December 2017

Dear ECMC Member,

We hope to see you on 11th December for some playing followed by festive eats and wine. Do please bring your instrument, plus a food contribution if you feel so inclined.

Please look at the AGM Minutes, sent in the latest email. For the first time in many years Hugh Mather actually presided – as the main guy in the Friends of St Mary’s he is effectively our landlord as well as our President, which has been a beneficial situation with very rare hiccoughs (none in the last year).

John has already told you that Crowood Press has recently published  A PLAYER’S GUIDE TO CHAMBER MUSIC by Paul Jeffery.  I haven’t seen it; it sounds similar to the “yellow book” by Harold Haynes, of which the latest edition came out in 2006, but includes illustrations – whether these actually add to its usefulness is another matter.

Copies are available to the Club at 35% discount off the retail price with free carriage to your club address.  Minimum order quantity is two copies.  Alternatively members can order via our website and follow the link and receive 20% discount off this book and any other books on the site.

 Now for the programme, the first part of which consists of just one mighty work.

The run of Brandenburg Concerti which we are planning opens in December with No.5. They are of course a collection of six instrumental works presented by Bach to Christian Ludwig, Margrave of Brandenburg-Schwedt, in 1721, although they were probably never played at his court and did not get the current title until 150 years later. They had been written from 1708 onwards while he was working at Cöthen and probably revised for presentation.

The fifth Brandenburg is thought to have been the last written, intended as a vehicle to show off the new Cöthen harpsichord. Bach presumably played the solo part himself. The Fifth is the most historically important of the Brandenburgs, as it is the earliest known instance in which the harpsichord is elevated out of the role of continuo accompaniment to solo status. While the other Brandenburgs held little interest for the following generations, the Fifth is the only one to have circulated after Bach’s death (in copies by others) as it spoke to their interest in the emerging solo keyboard concerto. One almost feels sorry for the other two instruments, since throughout, the harpsichord not only holds its own but keeps escaping its role as accompanist to override and grab the spotlight from the solo flute and violin especially in the huge cadenzas.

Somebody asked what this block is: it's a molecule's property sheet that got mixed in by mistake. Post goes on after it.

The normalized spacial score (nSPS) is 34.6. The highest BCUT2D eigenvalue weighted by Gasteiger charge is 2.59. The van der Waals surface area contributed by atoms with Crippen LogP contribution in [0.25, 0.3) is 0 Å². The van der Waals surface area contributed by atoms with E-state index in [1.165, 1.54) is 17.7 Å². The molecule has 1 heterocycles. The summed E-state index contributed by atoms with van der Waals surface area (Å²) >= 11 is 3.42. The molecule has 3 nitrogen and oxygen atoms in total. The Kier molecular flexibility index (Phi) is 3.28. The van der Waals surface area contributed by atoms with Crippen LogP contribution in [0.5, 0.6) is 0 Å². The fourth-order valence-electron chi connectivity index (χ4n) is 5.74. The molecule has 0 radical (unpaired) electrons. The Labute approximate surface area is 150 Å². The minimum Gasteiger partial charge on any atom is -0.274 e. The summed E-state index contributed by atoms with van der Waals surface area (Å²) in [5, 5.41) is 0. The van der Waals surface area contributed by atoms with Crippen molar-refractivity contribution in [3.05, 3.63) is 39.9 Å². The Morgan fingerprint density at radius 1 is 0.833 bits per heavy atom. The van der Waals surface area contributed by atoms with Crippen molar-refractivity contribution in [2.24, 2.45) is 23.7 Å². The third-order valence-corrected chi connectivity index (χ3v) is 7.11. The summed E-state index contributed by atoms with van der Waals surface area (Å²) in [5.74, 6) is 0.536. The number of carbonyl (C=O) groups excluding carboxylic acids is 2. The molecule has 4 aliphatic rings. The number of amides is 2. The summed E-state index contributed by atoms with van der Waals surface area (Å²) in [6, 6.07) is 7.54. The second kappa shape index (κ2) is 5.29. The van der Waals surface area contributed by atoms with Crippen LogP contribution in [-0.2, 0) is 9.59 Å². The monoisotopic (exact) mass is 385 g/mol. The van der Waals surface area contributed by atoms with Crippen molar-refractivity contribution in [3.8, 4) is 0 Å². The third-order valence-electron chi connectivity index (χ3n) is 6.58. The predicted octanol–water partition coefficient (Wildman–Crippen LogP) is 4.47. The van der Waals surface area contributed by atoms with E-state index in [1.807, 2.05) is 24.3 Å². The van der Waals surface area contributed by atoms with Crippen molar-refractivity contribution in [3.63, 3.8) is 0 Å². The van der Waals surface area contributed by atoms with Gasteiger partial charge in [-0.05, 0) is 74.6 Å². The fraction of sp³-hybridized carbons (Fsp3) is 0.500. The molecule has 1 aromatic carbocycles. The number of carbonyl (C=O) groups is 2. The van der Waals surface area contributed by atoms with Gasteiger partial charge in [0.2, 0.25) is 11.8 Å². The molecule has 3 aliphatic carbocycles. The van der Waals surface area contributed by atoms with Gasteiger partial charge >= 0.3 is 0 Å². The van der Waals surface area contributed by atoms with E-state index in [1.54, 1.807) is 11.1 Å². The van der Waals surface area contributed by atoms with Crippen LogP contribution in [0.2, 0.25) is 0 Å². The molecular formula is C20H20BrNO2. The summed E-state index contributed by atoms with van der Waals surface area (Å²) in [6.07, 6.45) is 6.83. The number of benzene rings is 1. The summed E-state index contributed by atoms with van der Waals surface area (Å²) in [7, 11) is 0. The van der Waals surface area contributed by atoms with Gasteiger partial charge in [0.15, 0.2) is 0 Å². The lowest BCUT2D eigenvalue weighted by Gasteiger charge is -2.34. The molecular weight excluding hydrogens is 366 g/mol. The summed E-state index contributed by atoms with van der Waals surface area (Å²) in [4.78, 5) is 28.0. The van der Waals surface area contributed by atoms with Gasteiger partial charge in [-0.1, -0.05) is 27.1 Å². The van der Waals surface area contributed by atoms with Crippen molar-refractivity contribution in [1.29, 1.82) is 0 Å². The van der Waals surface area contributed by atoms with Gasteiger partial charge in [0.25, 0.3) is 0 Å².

Li Lin Teo takes the very prominent keyboard part (on the piano), and the other soloists are Saori Howse (violin) and Theresa Cory (flute).

The chamber orchestra at the moment consists of:

  • Violins: Richard Vinter, Kate Day, Lowri Norris.
  • Violas: David Smith, Hilary Potts
  • Cello: Paul Robinson
  • Bass: Linda Shanks

It is nicely balanced as it is, but one more of everything (except bass) would be fine; I expect there to be other string players available because of the Play-in, so it is first come first served, i.e. let me know in advance if you want to play in the Bach.

After that, the Play-in is of course for all-comers, the more the merrier. Liz has asked for early warning, especially from wind players, please make her task easier by doing so, as she does make every effort to make sure there is a part for everyone. Reply to her direct. I have left it to Liz to describe her arrangements for the Play-in:

 “I decided to have early music this year so trawled through the Petrucci website.

  1. O Nata Lux  by Tallis – originally a choral piece which I’ve always loved.

O nata lux de lumine,
Jesu redemptor saeculi,
dignare clemens supplicum
laudes precesque sumere.
Qui carne quondam contegi
dignatus es pro perditis,
nos membra confer effici
tui beati corporis.


O Light born of Light,
Jesus, redeemer of the world,
with kindness deign to receive
the praise and prayer of suppliants.
You who once deigned to be clothed in flesh
for the sake of the lost,
grant us to be made members
of your blessed body.